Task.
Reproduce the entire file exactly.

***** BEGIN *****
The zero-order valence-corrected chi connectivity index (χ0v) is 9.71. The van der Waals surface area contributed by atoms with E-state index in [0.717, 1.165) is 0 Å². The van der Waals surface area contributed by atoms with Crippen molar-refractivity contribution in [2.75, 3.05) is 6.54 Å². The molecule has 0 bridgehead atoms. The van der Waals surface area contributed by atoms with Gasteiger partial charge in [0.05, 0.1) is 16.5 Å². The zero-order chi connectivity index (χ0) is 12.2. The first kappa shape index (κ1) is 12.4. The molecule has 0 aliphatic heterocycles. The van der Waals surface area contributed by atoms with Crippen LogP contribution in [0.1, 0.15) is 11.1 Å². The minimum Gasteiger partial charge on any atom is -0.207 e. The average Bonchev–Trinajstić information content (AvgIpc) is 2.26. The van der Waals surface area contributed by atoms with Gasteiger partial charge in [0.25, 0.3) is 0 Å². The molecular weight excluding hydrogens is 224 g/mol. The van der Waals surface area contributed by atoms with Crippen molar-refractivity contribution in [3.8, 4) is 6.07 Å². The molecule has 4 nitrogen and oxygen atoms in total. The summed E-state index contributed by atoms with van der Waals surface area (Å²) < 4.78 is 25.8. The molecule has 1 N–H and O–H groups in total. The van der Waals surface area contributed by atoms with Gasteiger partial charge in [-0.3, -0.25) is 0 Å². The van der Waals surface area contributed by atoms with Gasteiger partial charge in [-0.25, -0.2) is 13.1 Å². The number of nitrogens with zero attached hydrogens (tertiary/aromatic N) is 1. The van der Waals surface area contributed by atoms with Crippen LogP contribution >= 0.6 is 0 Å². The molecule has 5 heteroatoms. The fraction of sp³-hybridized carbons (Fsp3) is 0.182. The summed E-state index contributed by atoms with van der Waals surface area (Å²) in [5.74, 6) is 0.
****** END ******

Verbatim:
The zero-order valence-corrected chi connectivity index (χ0v) is 9.71. The van der Waals surface area contributed by atoms with E-state index in [0.717, 1.165) is 0 Å². The van der Waals surface area contributed by atoms with Crippen molar-refractivity contribution in [2.75, 3.05) is 6.54 Å². The molecule has 0 bridgehead atoms. The van der Waals surface area contributed by atoms with Gasteiger partial charge in [0.05, 0.1) is 16.5 Å². The zero-order chi connectivity index (χ0) is 12.2. The first kappa shape index (κ1) is 12.4. The molecule has 0 aliphatic heterocycles. The van der Waals surface area contributed by atoms with Crippen LogP contribution in [0.1, 0.15) is 11.1 Å². The minimum Gasteiger partial charge on any atom is -0.207 e. The average Bonchev–Trinajstić information content (AvgIpc) is 2.26. The van der Waals surface area contributed by atoms with Gasteiger partial charge in [0.25, 0.3) is 0 Å². The molecular weight excluding hydrogens is 224 g/mol. The van der Waals surface area contributed by atoms with Crippen molar-refractivity contribution in [3.8, 4) is 6.07 Å². The molecule has 4 nitrogen and oxygen atoms in total. The summed E-state index contributed by atoms with van der Waals surface area (Å²) < 4.78 is 25.8. The molecule has 1 N–H and O–H groups in total. The van der Waals surface area contributed by atoms with Gasteiger partial charge in [-0.3, -0.25) is 0 Å². The van der Waals surface area contributed by atoms with Gasteiger partial charge in [-0.25, -0.2) is 13.1 Å². The number of nitrogens with zero attached hydrogens (tertiary/aromatic N) is 1. The van der Waals surface area contributed by atoms with Crippen LogP contribution >= 0.6 is 0 Å². The molecule has 5 heteroatoms. The fraction of sp³-hybridized carbons (Fsp3) is 0.182. The summed E-state index contributed by atoms with van der Waals surface area (Å²) in [5.74, 6) is 0.